No one really knows how many species of organisms share the earth. About 1.2 million have been described, but we really have no idea how many there are. “Globally, our best approximation to the total number of species is based on the opinion of taxonomic experts, whose estimates range between 3 and 100 million species.”1
An international team publishing in PlosBiology has come up with another way of tallying species unaccounted for. They estimate there are about 8.7 million species on earth. Of these 2.2 million are marine. They write, “In spite of 250 years of taxonomic classification and over 1.2 million species already catalogued in a central database, our results suggest that some 86% of existing species on Earth and 91% of species in the ocean still await description.”2
So what’s missing? “The rest are primarily going to be smaller organisms, and a large proportion of them will be dwelling in places that are hard to reach or hard to sample, like the deep oceans,” said team member Dr. Derek Tittensor. “When we think of species we tend to think of mammals or birds, which are pretty well known. But when you go to a tropical rainforest, it's easy to find new insects, and when you go to the deep sea and pull up a trawl, 90% of what you get can be undiscovered species.”
The method used to count the missing is an extrapolation based on the classification system itself. "We've been thinking about this for several years now - we've had a look at a number of different approaches, and didn't have any success," Tittensor added. "So this was basically our last chance, the last thing we tried, and it seems to work."
The team looked at the various levels of classification—kingdom, phylum, class, order, family, genus, and species. For each broad group, they catalogued the number of known members in each subcategory. Since the numbers seemed be come out in consistent ratios for the more well-known groups, they assumed the method worked. Then they added up the categories that were short and came up with 8.7 million.
They actually left out bacteria because those numbers didn’t come out consistently.3 The reason, they suspect, has to do with the horizontal transfer of genes between bacteria and the effect that has on species distinctions.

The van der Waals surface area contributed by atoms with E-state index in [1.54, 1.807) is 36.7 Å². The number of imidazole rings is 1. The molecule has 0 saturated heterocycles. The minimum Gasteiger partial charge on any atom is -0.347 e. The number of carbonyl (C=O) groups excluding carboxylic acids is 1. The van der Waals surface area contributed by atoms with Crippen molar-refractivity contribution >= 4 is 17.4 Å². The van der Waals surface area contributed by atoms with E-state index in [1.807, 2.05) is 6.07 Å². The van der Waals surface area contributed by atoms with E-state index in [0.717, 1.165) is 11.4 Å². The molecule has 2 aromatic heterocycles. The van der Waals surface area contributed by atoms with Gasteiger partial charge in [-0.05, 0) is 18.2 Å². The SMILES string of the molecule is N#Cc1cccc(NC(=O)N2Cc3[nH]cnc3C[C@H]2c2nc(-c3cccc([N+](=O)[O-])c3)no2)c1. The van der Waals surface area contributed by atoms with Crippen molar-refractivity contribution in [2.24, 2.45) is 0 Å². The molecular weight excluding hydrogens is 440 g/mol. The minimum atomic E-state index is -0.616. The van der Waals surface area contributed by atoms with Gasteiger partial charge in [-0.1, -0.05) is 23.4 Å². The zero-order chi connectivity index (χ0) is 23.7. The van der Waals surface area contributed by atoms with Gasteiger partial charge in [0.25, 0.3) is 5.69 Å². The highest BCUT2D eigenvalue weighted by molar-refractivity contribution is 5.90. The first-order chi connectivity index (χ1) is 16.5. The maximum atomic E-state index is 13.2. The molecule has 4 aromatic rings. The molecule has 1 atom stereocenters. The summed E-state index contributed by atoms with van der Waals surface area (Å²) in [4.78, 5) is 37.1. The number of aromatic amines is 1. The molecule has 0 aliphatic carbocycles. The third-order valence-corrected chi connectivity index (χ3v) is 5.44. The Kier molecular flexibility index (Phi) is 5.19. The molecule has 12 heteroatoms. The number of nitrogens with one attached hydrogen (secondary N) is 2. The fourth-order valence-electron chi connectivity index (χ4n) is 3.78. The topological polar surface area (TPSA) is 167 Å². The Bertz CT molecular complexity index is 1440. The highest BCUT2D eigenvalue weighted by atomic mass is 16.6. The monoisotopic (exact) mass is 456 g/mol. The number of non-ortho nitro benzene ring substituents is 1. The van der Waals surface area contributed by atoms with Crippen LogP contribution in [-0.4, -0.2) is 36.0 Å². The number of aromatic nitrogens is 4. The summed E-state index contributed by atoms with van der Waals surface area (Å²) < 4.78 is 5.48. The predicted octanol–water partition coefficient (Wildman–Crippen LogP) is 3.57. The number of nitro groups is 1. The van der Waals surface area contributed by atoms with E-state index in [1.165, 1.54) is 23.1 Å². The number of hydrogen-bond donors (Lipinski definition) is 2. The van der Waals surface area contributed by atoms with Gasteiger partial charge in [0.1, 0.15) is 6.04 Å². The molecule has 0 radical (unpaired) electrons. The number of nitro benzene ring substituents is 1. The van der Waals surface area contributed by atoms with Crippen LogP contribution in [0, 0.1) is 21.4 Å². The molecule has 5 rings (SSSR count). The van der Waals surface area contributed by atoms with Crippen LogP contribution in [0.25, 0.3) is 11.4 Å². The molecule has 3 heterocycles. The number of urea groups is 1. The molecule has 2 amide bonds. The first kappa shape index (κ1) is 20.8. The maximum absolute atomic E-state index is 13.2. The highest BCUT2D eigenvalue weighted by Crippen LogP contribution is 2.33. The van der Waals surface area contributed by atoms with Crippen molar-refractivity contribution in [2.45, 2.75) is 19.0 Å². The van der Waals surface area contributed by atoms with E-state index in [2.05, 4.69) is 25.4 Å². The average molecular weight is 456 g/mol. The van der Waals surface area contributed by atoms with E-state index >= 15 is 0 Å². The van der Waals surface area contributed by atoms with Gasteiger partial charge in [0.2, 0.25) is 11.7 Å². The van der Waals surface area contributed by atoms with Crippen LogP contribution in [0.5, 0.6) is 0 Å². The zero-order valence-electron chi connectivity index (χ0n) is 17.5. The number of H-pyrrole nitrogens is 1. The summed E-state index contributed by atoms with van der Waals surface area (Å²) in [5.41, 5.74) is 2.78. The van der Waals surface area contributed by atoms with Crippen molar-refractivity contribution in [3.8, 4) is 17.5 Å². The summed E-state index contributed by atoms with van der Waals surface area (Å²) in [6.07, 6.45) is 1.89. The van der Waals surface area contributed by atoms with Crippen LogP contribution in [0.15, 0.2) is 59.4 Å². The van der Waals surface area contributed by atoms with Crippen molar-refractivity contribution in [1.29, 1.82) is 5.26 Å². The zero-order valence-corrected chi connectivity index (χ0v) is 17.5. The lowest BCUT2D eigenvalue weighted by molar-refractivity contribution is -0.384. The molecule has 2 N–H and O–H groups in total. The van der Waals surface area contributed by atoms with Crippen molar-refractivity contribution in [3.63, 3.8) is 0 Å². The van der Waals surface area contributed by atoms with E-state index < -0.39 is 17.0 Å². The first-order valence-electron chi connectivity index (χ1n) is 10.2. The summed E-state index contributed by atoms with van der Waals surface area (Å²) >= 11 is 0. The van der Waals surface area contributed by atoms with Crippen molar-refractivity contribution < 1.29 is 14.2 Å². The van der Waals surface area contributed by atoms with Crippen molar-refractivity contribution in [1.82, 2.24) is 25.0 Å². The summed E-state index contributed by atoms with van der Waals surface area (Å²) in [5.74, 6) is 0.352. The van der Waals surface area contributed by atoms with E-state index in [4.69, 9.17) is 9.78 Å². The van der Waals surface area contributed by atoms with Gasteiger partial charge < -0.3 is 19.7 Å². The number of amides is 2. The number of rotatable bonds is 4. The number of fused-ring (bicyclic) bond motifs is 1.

The team did note that the definition of species varies greatly. “Different taxonomic communities (e.g., zoologists, botanists, and bacteriologists) use different levels of differentiation to define a species.” Therefore, they add, “although estimates of the number of species are internally consistent for kingdoms classified under the same conventions, our aggregated predictions . . . should be interpreted with that caution in mind.”4
Commenting on the calculations, Professor Jonathan Baillie, director of conservation at London’s Zoological Society, said “I think it's definitely a creative and innovative approach, but like every other method there are potential biases.”
One of those biases is of course the subjective nature of the classification systems, but since the method was predictive for some categories, the team thinks the method at least gives a reasonable estimate of the world’s biodiversity.
Today, species and created kind are not synonymous.
Back when Linnaeus developed his classification system, species was used to denote a created kind. The definition changed in subsequent years. Today, species and created kind are not synonymous.
Created kinds are organisms representing or descended from those originally created by God about 6,000 years ago. Organisms within a created kind generally interbreed and produce only more organisms of their own kind “within the limits of preprogrammed information, but with great variation.”5 Organisms that can interbreed are of the same created kind, since God designed organisms to reproduce “after their kind.” Due to loss of information and other factors, however, some organisms lose the ability to interbreed. Created kinds correspond roughly to the family level of the current classification taxons but may vary from order to genus level.
Although evolutionists imbue taxonomic classification with evolutionary implications—believing that the taxonomic groupings roughly depict common ancestry— taxonomy is really nothing more than a useful bookkeeping system to sort and group organisms according to their shared characteristics.
As creationists, we must frequently remind detractors that we do not deny that species vary, change, and even appear over time. The biodiversity represented in the 8.7 million or so species in the world is a testament, not to random chance processes, but to the genetic variability and potential for diversification within the created kinds that God built into the genomes of the originals 6,000 years ago.
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